Changes for Dungeons - The Dark Lord 1.1 (a.k.a. "The Halloween Update")
These new Halloween features will activate at midnight on October 25, 2011
- New spell "Pumpkinhead": The Dungeon Lord who invokes this spell will recieve a 10% modifier on his/her resistances. The increase will be halved after each hit until the buff evaporates following the third hit. The Lord will also have a giant pumpkin attached to his/her head for the duration of the spell. This spell will also be available in multiplayer for all Halloween Update users.
- Many balancing, performance and stability improvements from The Dark Lord Add-on have been integrated. - You can now zoom out further with the camera to get a greater overview of your dungeon. - The campaign button in the main menu now always leads to the mission selection map and loads the last profile saved (campaign progress, skill and attribute points). Thereby, it is now easier to replay maps that have already been completed and to finish the remaining achievements there (to receive additional attribute and skill points). - All single-player maps have been significantly overhauled, made more different from each other, given descriptions and provided with a greater number of heroes. - The selection GUI for single-player games has been more clearly designed with filtering by dungeon level, the display of an overview map and the display of the starting resources. - Most single-player maps have now been combined as adjustable maps. With this, the game mode (sandbox, soul survival, survival or amusement park) can be freely chosen for each of these maps before starting the game. - When starting single-player maps with the game modes amusement park, survival and soul survival, Mr. Sidekick will now be stationed at different locations, relative to the throne room and difficult for heroes to reach. - Goblins can now dig without always having to run back to the Dungeon Heart or Dungeon Lord except for when they are mining gold. This allows the dungeon to be dug faster. - Goblins now fill up equipment chambers with every single stroke of the hammer and no longer flee in panic when a hero uses the equipment chambers interaction gimmick. This allows equipment chambers to be restocked quicker. - After heroes are completely satisfied, they will now wander through the dungeon and admire prestige gimmicks for another 30 seconds, in order to give the player more time for the harvest. - The Dungeon Lords mana regeneration rate has been accelerated considerably. - Distribution of random decorative stones in the unexcavated area of the dungeon (except for gold veins). - Improved spec shader in all dungeon levels. - Offsetting distinctly improved in the entire dungeon for greater differences in height. - Display of blood on the ground as well as memory leak with the display of blood have been fixed. - Higher-performance animation system built in. - Improved audio manager built in. - Mod integration and map editor improved.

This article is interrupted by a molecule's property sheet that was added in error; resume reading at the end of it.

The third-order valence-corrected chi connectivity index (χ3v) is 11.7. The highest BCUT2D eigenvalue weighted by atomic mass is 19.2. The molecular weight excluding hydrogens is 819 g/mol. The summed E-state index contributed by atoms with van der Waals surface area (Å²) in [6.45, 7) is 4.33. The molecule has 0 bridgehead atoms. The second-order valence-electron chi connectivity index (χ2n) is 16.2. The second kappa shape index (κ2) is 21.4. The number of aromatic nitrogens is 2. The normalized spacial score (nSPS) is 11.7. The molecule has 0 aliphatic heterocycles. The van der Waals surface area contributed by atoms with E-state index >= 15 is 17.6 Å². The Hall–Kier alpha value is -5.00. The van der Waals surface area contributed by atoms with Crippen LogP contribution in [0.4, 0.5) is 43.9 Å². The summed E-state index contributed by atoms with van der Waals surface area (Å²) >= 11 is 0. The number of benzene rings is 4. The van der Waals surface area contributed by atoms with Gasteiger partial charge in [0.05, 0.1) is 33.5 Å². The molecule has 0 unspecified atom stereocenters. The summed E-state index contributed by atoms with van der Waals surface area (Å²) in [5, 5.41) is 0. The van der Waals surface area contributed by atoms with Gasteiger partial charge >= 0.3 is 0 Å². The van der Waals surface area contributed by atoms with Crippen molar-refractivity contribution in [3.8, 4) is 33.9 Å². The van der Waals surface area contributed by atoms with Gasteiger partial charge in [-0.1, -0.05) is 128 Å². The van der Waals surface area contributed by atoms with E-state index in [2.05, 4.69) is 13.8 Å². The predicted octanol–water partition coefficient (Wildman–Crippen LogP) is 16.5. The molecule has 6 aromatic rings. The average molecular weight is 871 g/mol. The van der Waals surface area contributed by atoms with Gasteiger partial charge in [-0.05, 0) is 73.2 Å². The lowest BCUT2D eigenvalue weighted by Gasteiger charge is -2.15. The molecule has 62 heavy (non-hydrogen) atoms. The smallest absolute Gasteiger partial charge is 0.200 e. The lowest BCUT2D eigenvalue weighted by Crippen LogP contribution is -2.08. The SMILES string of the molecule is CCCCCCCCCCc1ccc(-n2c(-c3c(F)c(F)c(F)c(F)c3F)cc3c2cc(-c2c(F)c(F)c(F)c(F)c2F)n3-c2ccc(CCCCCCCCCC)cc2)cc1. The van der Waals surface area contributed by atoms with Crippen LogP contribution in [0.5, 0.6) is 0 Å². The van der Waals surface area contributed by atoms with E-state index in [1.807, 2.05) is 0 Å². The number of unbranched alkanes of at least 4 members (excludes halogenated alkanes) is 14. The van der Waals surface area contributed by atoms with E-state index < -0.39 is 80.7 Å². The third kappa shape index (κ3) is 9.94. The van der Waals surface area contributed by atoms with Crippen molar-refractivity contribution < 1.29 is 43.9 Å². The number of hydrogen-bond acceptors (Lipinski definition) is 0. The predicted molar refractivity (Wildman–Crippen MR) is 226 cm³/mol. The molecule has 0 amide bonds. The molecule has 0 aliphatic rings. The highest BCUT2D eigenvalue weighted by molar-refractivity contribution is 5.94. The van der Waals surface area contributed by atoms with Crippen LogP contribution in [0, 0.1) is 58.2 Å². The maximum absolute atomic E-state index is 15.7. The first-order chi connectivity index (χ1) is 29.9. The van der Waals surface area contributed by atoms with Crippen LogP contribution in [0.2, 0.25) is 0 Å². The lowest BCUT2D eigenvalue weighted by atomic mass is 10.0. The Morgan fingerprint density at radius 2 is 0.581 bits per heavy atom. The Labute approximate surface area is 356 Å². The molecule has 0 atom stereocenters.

Purchase before the September 22nd launch and save 15% or get 33% off if you already own Dungeons!
Dungeons: The Dark Lord is the sequel to Dungeons, the game where the more evil you are, the better! There are a slew of exciting new features, including four-player multiplayer in four modes! Along with the addition of multiplayer modes such as Deathmatch and King of the Hill, theres now the ability to play as some of the games popular bosses (Minos, The Dungeon Lord, the Zombie King and more) in multiplayer, along with the addition of an extensive single-player campaign, a new dungeon setting and 25 new prestige gimmicks.